Here’s a meaty article from CNET News on the latest XML developments. According to the co-creator of XML, Tim Bray, XML owes at least some of its success to its native support for Unicode. Here’s a quote:
XML has succeeded, co-creator Bray said, because it has solved several of the more vexing challenges for electronic data exchange, including growing need to deal with diverse languages and character sets.
“One of the big problems is internationalization,” Bray said. “One of the reasons XML took off is because it solved a lot of those issues with Unicode, which was fairly new at that point.”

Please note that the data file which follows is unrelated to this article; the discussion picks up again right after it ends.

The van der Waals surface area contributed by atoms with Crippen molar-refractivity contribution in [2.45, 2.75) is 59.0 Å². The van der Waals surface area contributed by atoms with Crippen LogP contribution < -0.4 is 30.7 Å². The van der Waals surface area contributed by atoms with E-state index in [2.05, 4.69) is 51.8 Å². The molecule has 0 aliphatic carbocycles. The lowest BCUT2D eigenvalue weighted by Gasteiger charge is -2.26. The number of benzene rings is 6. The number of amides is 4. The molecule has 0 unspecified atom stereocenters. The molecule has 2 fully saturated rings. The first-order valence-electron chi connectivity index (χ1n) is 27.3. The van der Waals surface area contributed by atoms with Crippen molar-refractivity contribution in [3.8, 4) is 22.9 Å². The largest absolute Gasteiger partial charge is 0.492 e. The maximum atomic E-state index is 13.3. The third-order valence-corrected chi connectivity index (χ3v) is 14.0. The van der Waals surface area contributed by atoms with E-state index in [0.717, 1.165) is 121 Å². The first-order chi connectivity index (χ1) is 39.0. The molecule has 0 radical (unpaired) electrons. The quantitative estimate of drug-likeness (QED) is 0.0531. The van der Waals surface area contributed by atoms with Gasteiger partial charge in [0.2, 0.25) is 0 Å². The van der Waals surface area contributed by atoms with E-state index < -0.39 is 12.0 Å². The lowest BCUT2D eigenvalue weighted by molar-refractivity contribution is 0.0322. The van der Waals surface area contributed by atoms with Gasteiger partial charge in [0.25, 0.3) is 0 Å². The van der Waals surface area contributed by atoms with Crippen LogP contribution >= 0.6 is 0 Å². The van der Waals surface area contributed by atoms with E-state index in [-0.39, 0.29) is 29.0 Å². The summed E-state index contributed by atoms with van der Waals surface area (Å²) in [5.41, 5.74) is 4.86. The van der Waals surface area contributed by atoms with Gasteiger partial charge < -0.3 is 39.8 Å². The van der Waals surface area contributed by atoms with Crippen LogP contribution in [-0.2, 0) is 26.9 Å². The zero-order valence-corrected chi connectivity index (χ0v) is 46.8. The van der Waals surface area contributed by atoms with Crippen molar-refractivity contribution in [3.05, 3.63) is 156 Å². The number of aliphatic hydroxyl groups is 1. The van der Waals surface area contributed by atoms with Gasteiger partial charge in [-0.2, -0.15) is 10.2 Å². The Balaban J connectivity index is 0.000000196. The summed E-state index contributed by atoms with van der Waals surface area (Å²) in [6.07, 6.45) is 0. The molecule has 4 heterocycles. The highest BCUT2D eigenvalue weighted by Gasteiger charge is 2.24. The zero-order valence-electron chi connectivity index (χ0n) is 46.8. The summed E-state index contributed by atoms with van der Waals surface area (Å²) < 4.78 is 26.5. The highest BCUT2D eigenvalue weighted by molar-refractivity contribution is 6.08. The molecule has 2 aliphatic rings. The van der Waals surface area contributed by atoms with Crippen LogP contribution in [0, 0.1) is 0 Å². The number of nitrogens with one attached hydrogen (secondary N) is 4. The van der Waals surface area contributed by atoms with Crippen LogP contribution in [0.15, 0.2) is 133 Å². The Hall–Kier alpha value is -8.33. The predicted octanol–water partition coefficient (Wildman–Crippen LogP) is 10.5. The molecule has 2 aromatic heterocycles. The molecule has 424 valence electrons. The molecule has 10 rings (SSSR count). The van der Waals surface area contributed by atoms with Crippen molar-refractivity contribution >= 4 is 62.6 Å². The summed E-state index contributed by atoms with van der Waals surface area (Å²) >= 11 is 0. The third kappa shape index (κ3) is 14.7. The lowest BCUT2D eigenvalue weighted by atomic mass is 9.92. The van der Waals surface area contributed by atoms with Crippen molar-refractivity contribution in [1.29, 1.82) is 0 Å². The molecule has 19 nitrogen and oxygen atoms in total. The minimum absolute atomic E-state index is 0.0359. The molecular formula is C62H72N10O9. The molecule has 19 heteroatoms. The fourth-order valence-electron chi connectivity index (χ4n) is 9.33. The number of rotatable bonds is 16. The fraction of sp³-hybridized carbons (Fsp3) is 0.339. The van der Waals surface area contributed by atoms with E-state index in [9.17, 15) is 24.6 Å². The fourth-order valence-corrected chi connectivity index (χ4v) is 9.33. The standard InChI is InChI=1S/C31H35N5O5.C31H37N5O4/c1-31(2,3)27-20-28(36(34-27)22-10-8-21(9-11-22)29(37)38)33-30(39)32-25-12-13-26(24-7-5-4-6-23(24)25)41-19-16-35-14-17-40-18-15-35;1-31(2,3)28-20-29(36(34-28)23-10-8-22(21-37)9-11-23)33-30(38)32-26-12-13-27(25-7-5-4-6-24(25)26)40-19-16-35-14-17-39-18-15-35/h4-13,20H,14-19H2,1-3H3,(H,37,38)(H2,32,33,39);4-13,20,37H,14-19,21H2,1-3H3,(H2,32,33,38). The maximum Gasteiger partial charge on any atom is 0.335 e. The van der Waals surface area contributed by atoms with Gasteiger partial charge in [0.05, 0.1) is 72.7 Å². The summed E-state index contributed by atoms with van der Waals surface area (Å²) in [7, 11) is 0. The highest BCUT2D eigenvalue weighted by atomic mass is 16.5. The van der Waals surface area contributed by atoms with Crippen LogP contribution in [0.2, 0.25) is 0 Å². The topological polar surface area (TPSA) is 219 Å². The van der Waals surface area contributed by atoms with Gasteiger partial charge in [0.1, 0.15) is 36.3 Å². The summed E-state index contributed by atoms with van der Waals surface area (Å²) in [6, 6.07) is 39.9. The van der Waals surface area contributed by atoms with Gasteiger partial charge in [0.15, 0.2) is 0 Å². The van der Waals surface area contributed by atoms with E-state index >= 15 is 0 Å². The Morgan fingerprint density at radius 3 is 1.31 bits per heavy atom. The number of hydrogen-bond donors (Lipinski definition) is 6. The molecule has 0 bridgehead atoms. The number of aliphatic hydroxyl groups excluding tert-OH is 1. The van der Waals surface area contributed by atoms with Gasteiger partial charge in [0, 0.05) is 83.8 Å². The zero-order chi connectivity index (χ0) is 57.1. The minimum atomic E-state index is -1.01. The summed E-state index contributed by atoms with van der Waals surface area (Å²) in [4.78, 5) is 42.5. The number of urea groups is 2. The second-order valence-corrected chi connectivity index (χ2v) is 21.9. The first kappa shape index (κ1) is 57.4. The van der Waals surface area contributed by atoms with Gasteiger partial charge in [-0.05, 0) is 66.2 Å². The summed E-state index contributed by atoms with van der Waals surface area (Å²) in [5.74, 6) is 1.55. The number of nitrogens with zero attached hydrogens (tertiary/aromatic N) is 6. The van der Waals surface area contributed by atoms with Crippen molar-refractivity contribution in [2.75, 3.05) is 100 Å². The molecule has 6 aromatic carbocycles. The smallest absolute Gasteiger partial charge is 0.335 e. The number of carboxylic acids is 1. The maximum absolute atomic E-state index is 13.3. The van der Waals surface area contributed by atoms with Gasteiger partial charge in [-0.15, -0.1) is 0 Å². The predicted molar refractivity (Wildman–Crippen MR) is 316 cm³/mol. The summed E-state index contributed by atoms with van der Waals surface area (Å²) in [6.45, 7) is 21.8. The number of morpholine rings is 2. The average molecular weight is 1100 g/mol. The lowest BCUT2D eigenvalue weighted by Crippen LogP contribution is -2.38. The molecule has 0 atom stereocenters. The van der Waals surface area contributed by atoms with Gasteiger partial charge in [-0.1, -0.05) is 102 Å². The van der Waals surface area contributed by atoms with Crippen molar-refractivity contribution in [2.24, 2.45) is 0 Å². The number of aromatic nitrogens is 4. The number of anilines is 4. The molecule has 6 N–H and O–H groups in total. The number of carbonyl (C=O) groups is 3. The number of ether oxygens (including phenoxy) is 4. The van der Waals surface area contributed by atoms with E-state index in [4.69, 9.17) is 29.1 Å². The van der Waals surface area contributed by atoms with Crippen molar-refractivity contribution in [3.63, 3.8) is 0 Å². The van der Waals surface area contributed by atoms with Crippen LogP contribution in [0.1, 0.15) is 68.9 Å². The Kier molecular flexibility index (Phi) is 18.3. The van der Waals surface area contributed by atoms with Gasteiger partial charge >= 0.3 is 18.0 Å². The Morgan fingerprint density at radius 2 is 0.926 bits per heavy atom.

When XML hit the scene, HTML still advocated the Latin 1 character set and the Domain Name System was mired (and still is mired) in a subset of ASCII. Although HTML is now Unicode-friendly, XML was built to support the managing of the massive amounts of content that companies now struggle with. XML is far from perfect; because it is so flexible it allows for almost too much creativity from the vendors. Still, it’s the best thing going and its support for Unicode has made XML the language for choice for companies that want to “future proof” their content.